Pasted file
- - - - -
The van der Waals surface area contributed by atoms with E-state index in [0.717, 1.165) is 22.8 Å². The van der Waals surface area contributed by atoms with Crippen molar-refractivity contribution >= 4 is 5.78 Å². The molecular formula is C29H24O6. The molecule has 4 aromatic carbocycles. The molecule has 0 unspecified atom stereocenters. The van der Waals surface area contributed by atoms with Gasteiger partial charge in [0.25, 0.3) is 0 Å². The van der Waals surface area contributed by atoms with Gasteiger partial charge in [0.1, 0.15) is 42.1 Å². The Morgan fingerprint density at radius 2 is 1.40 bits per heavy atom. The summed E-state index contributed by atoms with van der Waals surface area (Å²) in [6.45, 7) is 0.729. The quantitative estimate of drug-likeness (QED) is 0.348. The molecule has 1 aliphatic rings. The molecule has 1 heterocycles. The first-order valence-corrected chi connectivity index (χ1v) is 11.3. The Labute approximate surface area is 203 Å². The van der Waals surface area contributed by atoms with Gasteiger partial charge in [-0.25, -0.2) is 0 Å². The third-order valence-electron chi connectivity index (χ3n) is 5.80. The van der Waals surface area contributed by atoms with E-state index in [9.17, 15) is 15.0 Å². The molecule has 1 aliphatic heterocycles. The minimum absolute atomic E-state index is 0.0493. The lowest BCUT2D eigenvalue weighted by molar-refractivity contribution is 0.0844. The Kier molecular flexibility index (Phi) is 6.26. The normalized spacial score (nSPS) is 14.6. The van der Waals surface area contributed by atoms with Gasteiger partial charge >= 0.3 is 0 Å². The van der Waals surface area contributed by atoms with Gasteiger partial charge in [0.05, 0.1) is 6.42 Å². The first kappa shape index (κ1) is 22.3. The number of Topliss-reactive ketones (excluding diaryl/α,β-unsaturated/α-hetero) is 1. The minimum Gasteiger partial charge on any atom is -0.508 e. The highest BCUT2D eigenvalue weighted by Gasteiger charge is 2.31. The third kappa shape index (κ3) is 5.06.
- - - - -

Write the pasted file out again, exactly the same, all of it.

The van der Waals surface area contributed by atoms with E-state index in [0.717, 1.165) is 22.8 Å². The van der Waals surface area contributed by atoms with Crippen molar-refractivity contribution >= 4 is 5.78 Å². The molecular formula is C29H24O6. The molecule has 4 aromatic carbocycles. The molecule has 0 unspecified atom stereocenters. The van der Waals surface area contributed by atoms with Gasteiger partial charge in [0.25, 0.3) is 0 Å². The van der Waals surface area contributed by atoms with Gasteiger partial charge in [0.1, 0.15) is 42.1 Å². The Morgan fingerprint density at radius 2 is 1.40 bits per heavy atom. The summed E-state index contributed by atoms with van der Waals surface area (Å²) in [6.45, 7) is 0.729. The quantitative estimate of drug-likeness (QED) is 0.348. The molecule has 1 aliphatic rings. The molecule has 1 heterocycles. The first-order valence-corrected chi connectivity index (χ1v) is 11.3. The Labute approximate surface area is 203 Å². The van der Waals surface area contributed by atoms with Gasteiger partial charge in [-0.25, -0.2) is 0 Å². The third-order valence-electron chi connectivity index (χ3n) is 5.80. The van der Waals surface area contributed by atoms with E-state index in [9.17, 15) is 15.0 Å². The molecule has 1 aliphatic heterocycles. The minimum absolute atomic E-state index is 0.0493. The lowest BCUT2D eigenvalue weighted by molar-refractivity contribution is 0.0844. The Kier molecular flexibility index (Phi) is 6.26. The normalized spacial score (nSPS) is 14.6. The van der Waals surface area contributed by atoms with Gasteiger partial charge >= 0.3 is 0 Å². The van der Waals surface area contributed by atoms with Gasteiger partial charge in [0.05, 0.1) is 6.42 Å². The first kappa shape index (κ1) is 22.3. The number of Topliss-reactive ketones (excluding diaryl/α,β-unsaturated/α-hetero) is 1. The minimum Gasteiger partial charge on any atom is -0.508 e. The highest BCUT2D eigenvalue weighted by Gasteiger charge is 2.31. The third kappa shape index (κ3) is 5.06.